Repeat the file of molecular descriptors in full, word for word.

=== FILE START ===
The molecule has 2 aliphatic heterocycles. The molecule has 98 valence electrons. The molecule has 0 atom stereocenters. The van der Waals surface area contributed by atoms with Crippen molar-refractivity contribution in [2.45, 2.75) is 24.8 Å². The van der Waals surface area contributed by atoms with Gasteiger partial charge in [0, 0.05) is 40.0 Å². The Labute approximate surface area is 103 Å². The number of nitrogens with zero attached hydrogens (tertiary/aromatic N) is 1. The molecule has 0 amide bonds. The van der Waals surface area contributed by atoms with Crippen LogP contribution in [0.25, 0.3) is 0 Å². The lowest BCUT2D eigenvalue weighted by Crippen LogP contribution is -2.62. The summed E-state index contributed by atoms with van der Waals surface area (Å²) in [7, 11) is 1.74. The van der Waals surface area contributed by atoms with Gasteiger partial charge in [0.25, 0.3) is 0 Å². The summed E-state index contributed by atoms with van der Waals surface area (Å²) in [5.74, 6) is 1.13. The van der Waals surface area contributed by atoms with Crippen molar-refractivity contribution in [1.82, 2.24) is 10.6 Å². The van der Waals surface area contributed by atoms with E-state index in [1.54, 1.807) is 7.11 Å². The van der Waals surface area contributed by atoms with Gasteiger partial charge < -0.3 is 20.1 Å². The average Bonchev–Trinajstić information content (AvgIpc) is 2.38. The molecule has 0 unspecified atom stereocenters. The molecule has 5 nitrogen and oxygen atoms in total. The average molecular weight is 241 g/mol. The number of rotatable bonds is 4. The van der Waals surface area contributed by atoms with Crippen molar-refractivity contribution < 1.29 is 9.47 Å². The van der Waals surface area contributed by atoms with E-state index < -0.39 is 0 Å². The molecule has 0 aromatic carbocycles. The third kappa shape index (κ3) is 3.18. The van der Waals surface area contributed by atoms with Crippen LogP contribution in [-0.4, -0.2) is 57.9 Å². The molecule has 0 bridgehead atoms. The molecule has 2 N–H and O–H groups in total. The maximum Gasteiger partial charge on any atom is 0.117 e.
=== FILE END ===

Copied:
The molecule has 2 aliphatic heterocycles. The molecule has 98 valence electrons. The molecule has 0 atom stereocenters. The van der Waals surface area contributed by atoms with Crippen molar-refractivity contribution in [2.45, 2.75) is 24.8 Å². The van der Waals surface area contributed by atoms with Gasteiger partial charge in [0, 0.05) is 40.0 Å². The Labute approximate surface area is 103 Å². The number of nitrogens with zero attached hydrogens (tertiary/aromatic N) is 1. The molecule has 0 amide bonds. The van der Waals surface area contributed by atoms with Crippen LogP contribution in [0.25, 0.3) is 0 Å². The lowest BCUT2D eigenvalue weighted by Crippen LogP contribution is -2.62. The summed E-state index contributed by atoms with van der Waals surface area (Å²) in [7, 11) is 1.74. The van der Waals surface area contributed by atoms with Gasteiger partial charge in [0.25, 0.3) is 0 Å². The summed E-state index contributed by atoms with van der Waals surface area (Å²) in [5.74, 6) is 1.13. The van der Waals surface area contributed by atoms with Crippen molar-refractivity contribution in [1.82, 2.24) is 10.6 Å². The van der Waals surface area contributed by atoms with E-state index in [1.54, 1.807) is 7.11 Å². The van der Waals surface area contributed by atoms with Gasteiger partial charge < -0.3 is 20.1 Å². The average Bonchev–Trinajstić information content (AvgIpc) is 2.38. The molecule has 0 unspecified atom stereocenters. The molecule has 5 nitrogen and oxygen atoms in total. The average molecular weight is 241 g/mol. The number of rotatable bonds is 4. The van der Waals surface area contributed by atoms with Crippen molar-refractivity contribution < 1.29 is 9.47 Å². The van der Waals surface area contributed by atoms with E-state index < -0.39 is 0 Å². The molecule has 0 aromatic carbocycles. The third kappa shape index (κ3) is 3.18. The van der Waals surface area contributed by atoms with Crippen LogP contribution in [-0.4, -0.2) is 57.9 Å². The molecule has 0 bridgehead atoms. The molecule has 2 N–H and O–H groups in total. The maximum Gasteiger partial charge on any atom is 0.117 e.